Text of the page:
We’re now three months on since the UK went into lock-down as a result of the Covid-19 pandemic. Businesses have had to be patient and endure a lot of hardship, with reduced trading opportunities on both a domestic and international level affecting many bottom lines. We’ve already talked about how this unexpected downtime can give business leaders more time to plan for the future but is now the time to start putting those plans into action? We certainly think so.
We’re starting to see a steady trickle of businesses in the UK gradually getting back into the office environment, which will provide a huge step to getting back on track and running on a more ‘business as usual’ approach.
It would be naive to think that nothing has changed, we all know there is no longer a ‘normal’ when it comes to running a business as there is so much volatility in the markets that is likely to have a lasting effect for many years to come. We can, however, look at what it is possible to do in business, and take note of the economic outlook in other regions to see how we can align our own business prospects with this.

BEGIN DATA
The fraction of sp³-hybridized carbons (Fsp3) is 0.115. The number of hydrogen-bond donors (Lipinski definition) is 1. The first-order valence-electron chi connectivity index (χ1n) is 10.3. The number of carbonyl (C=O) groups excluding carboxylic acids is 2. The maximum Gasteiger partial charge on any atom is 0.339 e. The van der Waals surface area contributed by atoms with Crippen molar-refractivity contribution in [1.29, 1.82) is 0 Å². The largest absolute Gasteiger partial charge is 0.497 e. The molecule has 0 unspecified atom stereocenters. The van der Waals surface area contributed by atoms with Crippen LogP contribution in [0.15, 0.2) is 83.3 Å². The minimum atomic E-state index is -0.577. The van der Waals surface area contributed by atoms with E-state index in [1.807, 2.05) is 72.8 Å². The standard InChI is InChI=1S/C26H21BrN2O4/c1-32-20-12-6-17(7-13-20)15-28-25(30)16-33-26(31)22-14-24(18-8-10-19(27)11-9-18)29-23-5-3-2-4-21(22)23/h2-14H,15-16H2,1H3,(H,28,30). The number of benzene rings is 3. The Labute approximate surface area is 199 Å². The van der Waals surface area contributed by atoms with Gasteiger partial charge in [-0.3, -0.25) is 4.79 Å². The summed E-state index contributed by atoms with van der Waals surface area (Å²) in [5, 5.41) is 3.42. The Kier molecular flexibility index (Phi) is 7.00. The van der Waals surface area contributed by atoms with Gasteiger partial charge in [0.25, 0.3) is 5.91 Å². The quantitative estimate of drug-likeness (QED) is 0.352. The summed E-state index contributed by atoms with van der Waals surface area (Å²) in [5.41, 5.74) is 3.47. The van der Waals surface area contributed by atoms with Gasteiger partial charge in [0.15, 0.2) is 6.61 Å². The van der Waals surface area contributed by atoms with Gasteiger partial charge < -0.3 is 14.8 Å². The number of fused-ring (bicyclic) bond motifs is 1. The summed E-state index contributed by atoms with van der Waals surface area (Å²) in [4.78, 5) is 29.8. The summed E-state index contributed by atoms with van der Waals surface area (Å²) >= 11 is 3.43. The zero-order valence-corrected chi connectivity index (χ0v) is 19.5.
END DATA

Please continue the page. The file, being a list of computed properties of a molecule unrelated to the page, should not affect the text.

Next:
The appetite to do business is strong
Businesses want to do business. The government backed support that has been put in place has been done so to help businesses survive the interim period of the covid-19 pandemic, but the only people that can help these businesses kick on now are their leaders.
The positive thing about this, certainly from our experience on a local level within the Sheffield City Region, is businesses are resilient. We’re strong on the manufacturing front and always will be. This is where heritage meets the future – those that stand still fall by the way-side, but those that adapt to current and future trends survive and prosper. It’s a similar situation to what we’re in now really, only we have far greater technological advances that make communicating on a global scale much easier.
This is the opportunity for smaller, more agile businesses to think strategically and seek to expand their market share, or to test things that they have never done before.
Ignore the headlines
We like to focus on the positives as opposed to the negatives. Headlines around the world all read doom and gloom, but if you take a closer look there is opportunity for those willing to take a risk. It’s almost impossible for business analysts to predict the short term at present, as another outbreak could put a stop to everything once again if a new lock-down is declared.